This week, with the release of battery pricing data for 2021, I want to better understand what it will look like in the near future.
The first is the numbers: According to Bloomberg New Energy Finance’s annual battery price survey, the average price of lithium-ion battery packs dropped to US$132 per kilowatt hour in 2021, a decrease of 6% from the previous year’s US$140 per kilowatt hour. The new average is closer to the benchmark of $100 per kilowatt-hour, and the researchers say this is the approximate point at which the cost of electric cars and gasoline-powered cars are roughly the same.
Although the price has declined in 2021, due to the increase in the cost of key materials such as lithium, cobalt, and nickel, the decline was not as expected by Bloomberg New Energy Finance. The rise in material costs has led analysts at the research company to say that battery prices appear to be expected to rise slightly next year. But the same analysts expect that as the production of electric vehicles increases and the company finds economies of scale to save, battery prices will soon return to decline.
According to Bloomberg New Energy Finance, by 2024, the average price of batteries should reach US$100 per kilowatt hour. However, the battery price report stated that if automakers cannot find a way to alleviate the increase in material costs, the time for the price to reach $100 may be delayed by two years.
The benchmark of $100 per kilowatt-hour is now close enough that car buyers should understand its meaning and meaning. For example, does this battery price mean that I can walk into any dealer and buy an electric car at the same or lower price as a gasoline car with the same features? No.
Consumers should view the $100 benchmark as the high end of the battery price range where electric vehicles start to achieve cost parity with gasoline vehicles. The range ranges from approximately US$60 to US$100 per kWh.
It will take years for this transformation to be reflected in manufacturers and vehicle types.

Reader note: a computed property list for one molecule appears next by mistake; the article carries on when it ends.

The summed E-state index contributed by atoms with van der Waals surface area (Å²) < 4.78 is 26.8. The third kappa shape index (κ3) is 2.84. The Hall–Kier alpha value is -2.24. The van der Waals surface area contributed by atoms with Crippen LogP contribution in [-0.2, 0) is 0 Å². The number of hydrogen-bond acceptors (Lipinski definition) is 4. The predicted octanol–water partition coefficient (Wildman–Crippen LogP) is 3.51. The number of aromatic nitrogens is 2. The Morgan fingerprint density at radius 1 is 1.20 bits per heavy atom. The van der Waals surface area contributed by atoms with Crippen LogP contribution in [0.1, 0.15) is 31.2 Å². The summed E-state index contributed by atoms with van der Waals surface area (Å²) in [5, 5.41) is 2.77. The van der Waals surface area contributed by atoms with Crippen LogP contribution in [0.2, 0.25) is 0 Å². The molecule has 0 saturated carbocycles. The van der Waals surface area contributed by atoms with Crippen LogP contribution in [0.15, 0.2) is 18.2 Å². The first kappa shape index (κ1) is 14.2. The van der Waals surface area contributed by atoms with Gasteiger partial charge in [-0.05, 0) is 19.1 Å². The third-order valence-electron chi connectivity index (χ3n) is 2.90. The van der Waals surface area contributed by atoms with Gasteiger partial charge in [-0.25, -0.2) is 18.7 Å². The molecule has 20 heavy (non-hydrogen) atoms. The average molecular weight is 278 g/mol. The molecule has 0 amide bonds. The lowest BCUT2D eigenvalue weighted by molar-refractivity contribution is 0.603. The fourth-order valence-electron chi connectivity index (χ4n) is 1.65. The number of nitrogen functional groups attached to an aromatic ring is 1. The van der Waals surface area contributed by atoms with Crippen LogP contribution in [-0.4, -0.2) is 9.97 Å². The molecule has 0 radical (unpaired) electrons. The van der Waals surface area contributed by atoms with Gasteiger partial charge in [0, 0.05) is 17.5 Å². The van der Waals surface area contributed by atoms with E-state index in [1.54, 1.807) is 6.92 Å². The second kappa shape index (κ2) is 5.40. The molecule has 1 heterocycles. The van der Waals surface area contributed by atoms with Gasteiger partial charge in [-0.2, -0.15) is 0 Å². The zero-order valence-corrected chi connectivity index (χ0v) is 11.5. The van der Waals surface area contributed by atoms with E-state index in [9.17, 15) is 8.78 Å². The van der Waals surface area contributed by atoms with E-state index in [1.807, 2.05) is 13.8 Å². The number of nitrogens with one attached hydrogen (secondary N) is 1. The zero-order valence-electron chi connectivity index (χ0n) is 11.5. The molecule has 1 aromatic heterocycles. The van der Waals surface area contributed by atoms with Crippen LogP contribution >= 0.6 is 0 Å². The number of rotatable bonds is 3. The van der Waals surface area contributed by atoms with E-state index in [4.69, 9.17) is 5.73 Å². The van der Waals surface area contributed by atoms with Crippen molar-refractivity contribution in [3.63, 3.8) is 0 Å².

Once the price reaches around US$60 per kWh (predictors say this may occur around 2030), then electric vehicles should be cheaper than gasoline models in almost all car segments (including pickup trucks and SUVs.
But when comparing prices between electric and gasoline vehicles, it is important to define terms. So far, I have been describing this with the purchase price of the new car, which is a simple calculation.
A more complex calculation is the “total cost of ownership”, which includes fuel, insurance, maintenance, and depreciation. From this perspective, electric vehicles usually do better than gasoline vehicles because they can save fuel and maintenance costs.
The Federal Department of Energy provides a calculator to help consumers estimate cost differences, including the difference between gasoline and electricity. For example, the tool shows that the purchase cost of an all-electric Chevrolet Bolt (a subcompact hatchback) is about 15,000 higher than the Chevrolet Trax (a subcompact SUV that uses gasoline, excluding tax credits for electric vehicles) Dollar. But Bolt’s annual operating costs have been reduced by approximately US$700.
Cars and Drivers compared the cost of ownership last year and found that the cost of the all-electric Mini Electric within three years is roughly the same as the cost of its equivalent gasoline, while the all-electric Hyundai Kona is more expensive than the equivalent gasoline. These figures do not include state and local tax credits.
With the decline in battery prices, the purchase price gap should continue to narrow, and the operating costs of electric vehicles will continue to decrease. Tax credits, such as the US$7,500 per car credit that Congress is considering, as part of the “Rebuild Better” bill, are also a major factor in achieving cost parity between electric and gasoline vehicles.
Although we don’t know when electric vehicles will cost less than gasoline models, analysts told me that this will undoubtedly be coming.
A 2019 paper tried to predict changes in the price of electric vehicles for various types of vehicles from that year to 2030. The results illustrate some of the points that over time, the price of electric cars will drop to roughly the same level as gasoline cars, and then electric cars will be cheaper.
With the decline in the price of electric vehicles, a virtuous circle in which the decline in prices will help increase sales of electric vehicles. As sales increase, automakers will increase the production of electric vehicles to meet demand, which will lead to economies of scale and further reduction in cheaper prices.
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